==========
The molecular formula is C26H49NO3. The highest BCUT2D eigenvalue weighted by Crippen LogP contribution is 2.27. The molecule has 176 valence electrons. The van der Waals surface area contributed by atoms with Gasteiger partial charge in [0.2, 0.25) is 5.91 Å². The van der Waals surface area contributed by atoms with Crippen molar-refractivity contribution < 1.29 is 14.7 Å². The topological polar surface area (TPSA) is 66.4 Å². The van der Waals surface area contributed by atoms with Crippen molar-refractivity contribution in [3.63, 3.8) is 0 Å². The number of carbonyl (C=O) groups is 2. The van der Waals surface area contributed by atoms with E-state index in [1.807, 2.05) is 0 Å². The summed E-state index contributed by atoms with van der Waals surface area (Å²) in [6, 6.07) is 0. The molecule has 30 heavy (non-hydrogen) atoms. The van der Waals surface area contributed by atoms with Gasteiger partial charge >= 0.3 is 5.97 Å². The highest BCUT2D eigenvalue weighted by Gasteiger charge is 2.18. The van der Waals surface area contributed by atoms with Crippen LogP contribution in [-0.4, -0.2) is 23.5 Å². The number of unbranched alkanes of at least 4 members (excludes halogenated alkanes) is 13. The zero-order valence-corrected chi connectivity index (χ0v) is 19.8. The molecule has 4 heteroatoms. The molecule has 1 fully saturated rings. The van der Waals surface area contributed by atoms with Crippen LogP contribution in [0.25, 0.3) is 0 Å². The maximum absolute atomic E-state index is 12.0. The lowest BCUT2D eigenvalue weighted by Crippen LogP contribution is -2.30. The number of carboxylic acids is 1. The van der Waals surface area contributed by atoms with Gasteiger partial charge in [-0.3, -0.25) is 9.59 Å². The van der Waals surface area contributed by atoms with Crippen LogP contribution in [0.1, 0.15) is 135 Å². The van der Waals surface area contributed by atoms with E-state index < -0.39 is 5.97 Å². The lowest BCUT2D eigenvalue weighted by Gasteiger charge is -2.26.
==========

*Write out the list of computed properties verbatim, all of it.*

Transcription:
The molecular formula is C26H49NO3. The highest BCUT2D eigenvalue weighted by Crippen LogP contribution is 2.27. The molecule has 176 valence electrons. The van der Waals surface area contributed by atoms with Gasteiger partial charge in [0.2, 0.25) is 5.91 Å². The van der Waals surface area contributed by atoms with Crippen molar-refractivity contribution < 1.29 is 14.7 Å². The topological polar surface area (TPSA) is 66.4 Å². The van der Waals surface area contributed by atoms with Crippen molar-refractivity contribution in [3.63, 3.8) is 0 Å². The number of carbonyl (C=O) groups is 2. The van der Waals surface area contributed by atoms with E-state index in [1.807, 2.05) is 0 Å². The summed E-state index contributed by atoms with van der Waals surface area (Å²) in [6, 6.07) is 0. The molecule has 30 heavy (non-hydrogen) atoms. The van der Waals surface area contributed by atoms with Gasteiger partial charge >= 0.3 is 5.97 Å². The highest BCUT2D eigenvalue weighted by Gasteiger charge is 2.18. The van der Waals surface area contributed by atoms with Crippen LogP contribution in [-0.4, -0.2) is 23.5 Å². The number of unbranched alkanes of at least 4 members (excludes halogenated alkanes) is 13. The zero-order valence-corrected chi connectivity index (χ0v) is 19.8. The molecule has 4 heteroatoms. The molecule has 1 fully saturated rings. The van der Waals surface area contributed by atoms with Crippen LogP contribution in [0.25, 0.3) is 0 Å². The maximum absolute atomic E-state index is 12.0. The lowest BCUT2D eigenvalue weighted by Crippen LogP contribution is -2.30. The number of carboxylic acids is 1. The van der Waals surface area contributed by atoms with Gasteiger partial charge in [-0.3, -0.25) is 9.59 Å². The van der Waals surface area contributed by atoms with Crippen LogP contribution in [0.1, 0.15) is 135 Å². The van der Waals surface area contributed by atoms with E-state index < -0.39 is 5.97 Å². The lowest BCUT2D eigenvalue weighted by Gasteiger charge is -2.26.